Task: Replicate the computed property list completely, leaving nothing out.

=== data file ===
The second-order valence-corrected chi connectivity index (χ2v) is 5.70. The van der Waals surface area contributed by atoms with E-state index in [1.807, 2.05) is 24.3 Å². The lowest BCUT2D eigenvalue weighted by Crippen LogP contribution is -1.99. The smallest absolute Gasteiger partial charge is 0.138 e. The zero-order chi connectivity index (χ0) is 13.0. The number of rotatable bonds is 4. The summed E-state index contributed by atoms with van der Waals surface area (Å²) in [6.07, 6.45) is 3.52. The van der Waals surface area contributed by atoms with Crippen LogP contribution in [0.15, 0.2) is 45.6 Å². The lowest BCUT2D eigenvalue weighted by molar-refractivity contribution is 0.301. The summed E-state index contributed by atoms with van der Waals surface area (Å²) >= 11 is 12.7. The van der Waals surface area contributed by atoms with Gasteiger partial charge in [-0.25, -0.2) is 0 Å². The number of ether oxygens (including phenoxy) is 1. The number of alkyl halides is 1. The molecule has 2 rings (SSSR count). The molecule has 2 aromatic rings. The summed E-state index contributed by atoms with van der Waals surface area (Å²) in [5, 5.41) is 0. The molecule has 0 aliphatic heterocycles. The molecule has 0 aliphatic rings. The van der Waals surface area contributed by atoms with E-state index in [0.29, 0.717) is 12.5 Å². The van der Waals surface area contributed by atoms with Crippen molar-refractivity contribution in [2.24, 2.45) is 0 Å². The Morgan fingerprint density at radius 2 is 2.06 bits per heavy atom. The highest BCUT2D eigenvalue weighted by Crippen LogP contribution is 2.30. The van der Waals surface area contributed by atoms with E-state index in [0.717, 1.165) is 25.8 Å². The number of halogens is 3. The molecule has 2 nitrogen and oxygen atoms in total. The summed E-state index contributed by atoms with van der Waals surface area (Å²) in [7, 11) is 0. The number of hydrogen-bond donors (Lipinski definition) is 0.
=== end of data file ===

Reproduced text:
The second-order valence-corrected chi connectivity index (χ2v) is 5.70. The van der Waals surface area contributed by atoms with E-state index in [1.807, 2.05) is 24.3 Å². The lowest BCUT2D eigenvalue weighted by Crippen LogP contribution is -1.99. The smallest absolute Gasteiger partial charge is 0.138 e. The zero-order chi connectivity index (χ0) is 13.0. The number of rotatable bonds is 4. The summed E-state index contributed by atoms with van der Waals surface area (Å²) in [6.07, 6.45) is 3.52. The van der Waals surface area contributed by atoms with Crippen LogP contribution in [0.15, 0.2) is 45.6 Å². The lowest BCUT2D eigenvalue weighted by molar-refractivity contribution is 0.301. The summed E-state index contributed by atoms with van der Waals surface area (Å²) >= 11 is 12.7. The van der Waals surface area contributed by atoms with Gasteiger partial charge in [-0.25, -0.2) is 0 Å². The number of ether oxygens (including phenoxy) is 1. The number of alkyl halides is 1. The molecule has 2 rings (SSSR count). The molecule has 2 aromatic rings. The summed E-state index contributed by atoms with van der Waals surface area (Å²) in [5, 5.41) is 0. The molecule has 0 aliphatic heterocycles. The molecule has 0 aliphatic rings. The van der Waals surface area contributed by atoms with E-state index in [0.29, 0.717) is 12.5 Å². The van der Waals surface area contributed by atoms with Crippen molar-refractivity contribution in [2.24, 2.45) is 0 Å². The Morgan fingerprint density at radius 2 is 2.06 bits per heavy atom. The highest BCUT2D eigenvalue weighted by Crippen LogP contribution is 2.30. The van der Waals surface area contributed by atoms with E-state index in [0.717, 1.165) is 25.8 Å². The number of halogens is 3. The molecule has 2 nitrogen and oxygen atoms in total. The summed E-state index contributed by atoms with van der Waals surface area (Å²) in [7, 11) is 0. The number of hydrogen-bond donors (Lipinski definition) is 0.